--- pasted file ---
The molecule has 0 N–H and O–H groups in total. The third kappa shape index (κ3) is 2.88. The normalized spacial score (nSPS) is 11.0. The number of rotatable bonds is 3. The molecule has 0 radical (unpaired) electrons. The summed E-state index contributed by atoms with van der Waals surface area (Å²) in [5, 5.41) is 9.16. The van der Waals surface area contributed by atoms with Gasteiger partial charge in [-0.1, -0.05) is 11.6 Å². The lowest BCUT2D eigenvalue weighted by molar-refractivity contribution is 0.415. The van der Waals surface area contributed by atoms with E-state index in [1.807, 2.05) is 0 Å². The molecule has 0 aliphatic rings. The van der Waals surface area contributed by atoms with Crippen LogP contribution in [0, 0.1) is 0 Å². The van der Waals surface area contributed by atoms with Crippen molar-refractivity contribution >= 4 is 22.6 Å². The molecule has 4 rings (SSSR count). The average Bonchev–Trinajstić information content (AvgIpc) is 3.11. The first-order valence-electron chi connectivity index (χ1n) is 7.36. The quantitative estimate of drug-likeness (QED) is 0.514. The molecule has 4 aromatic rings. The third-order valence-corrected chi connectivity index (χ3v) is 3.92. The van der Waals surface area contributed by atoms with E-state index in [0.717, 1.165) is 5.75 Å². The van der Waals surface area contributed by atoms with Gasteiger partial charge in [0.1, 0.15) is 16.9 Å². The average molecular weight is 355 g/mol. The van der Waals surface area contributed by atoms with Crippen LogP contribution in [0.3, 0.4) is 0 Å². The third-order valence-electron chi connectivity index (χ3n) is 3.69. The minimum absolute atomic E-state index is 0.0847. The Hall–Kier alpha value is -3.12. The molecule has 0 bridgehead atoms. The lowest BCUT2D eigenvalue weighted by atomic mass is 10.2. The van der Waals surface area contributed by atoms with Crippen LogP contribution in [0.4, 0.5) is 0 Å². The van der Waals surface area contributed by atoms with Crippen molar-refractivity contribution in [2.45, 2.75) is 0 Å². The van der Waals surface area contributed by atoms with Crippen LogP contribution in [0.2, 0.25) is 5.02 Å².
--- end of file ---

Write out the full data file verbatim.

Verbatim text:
The molecule has 0 N–H and O–H groups in total. The third kappa shape index (κ3) is 2.88. The normalized spacial score (nSPS) is 11.0. The number of rotatable bonds is 3. The molecule has 0 radical (unpaired) electrons. The summed E-state index contributed by atoms with van der Waals surface area (Å²) in [5, 5.41) is 9.16. The van der Waals surface area contributed by atoms with Gasteiger partial charge in [-0.1, -0.05) is 11.6 Å². The lowest BCUT2D eigenvalue weighted by molar-refractivity contribution is 0.415. The van der Waals surface area contributed by atoms with E-state index in [1.807, 2.05) is 0 Å². The molecule has 0 aliphatic rings. The van der Waals surface area contributed by atoms with Crippen LogP contribution in [0, 0.1) is 0 Å². The van der Waals surface area contributed by atoms with Crippen molar-refractivity contribution >= 4 is 22.6 Å². The molecule has 4 rings (SSSR count). The average Bonchev–Trinajstić information content (AvgIpc) is 3.11. The first-order valence-electron chi connectivity index (χ1n) is 7.36. The quantitative estimate of drug-likeness (QED) is 0.514. The molecule has 4 aromatic rings. The third-order valence-corrected chi connectivity index (χ3v) is 3.92. The van der Waals surface area contributed by atoms with E-state index in [0.717, 1.165) is 5.75 Å². The van der Waals surface area contributed by atoms with Gasteiger partial charge in [0.1, 0.15) is 16.9 Å². The average molecular weight is 355 g/mol. The van der Waals surface area contributed by atoms with Crippen LogP contribution in [0.3, 0.4) is 0 Å². The third-order valence-electron chi connectivity index (χ3n) is 3.69. The minimum absolute atomic E-state index is 0.0847. The Hall–Kier alpha value is -3.12. The molecule has 0 bridgehead atoms. The lowest BCUT2D eigenvalue weighted by atomic mass is 10.2. The van der Waals surface area contributed by atoms with Crippen LogP contribution in [0.4, 0.5) is 0 Å². The van der Waals surface area contributed by atoms with Crippen molar-refractivity contribution in [2.45, 2.75) is 0 Å². The van der Waals surface area contributed by atoms with Crippen LogP contribution in [0.2, 0.25) is 5.02 Å².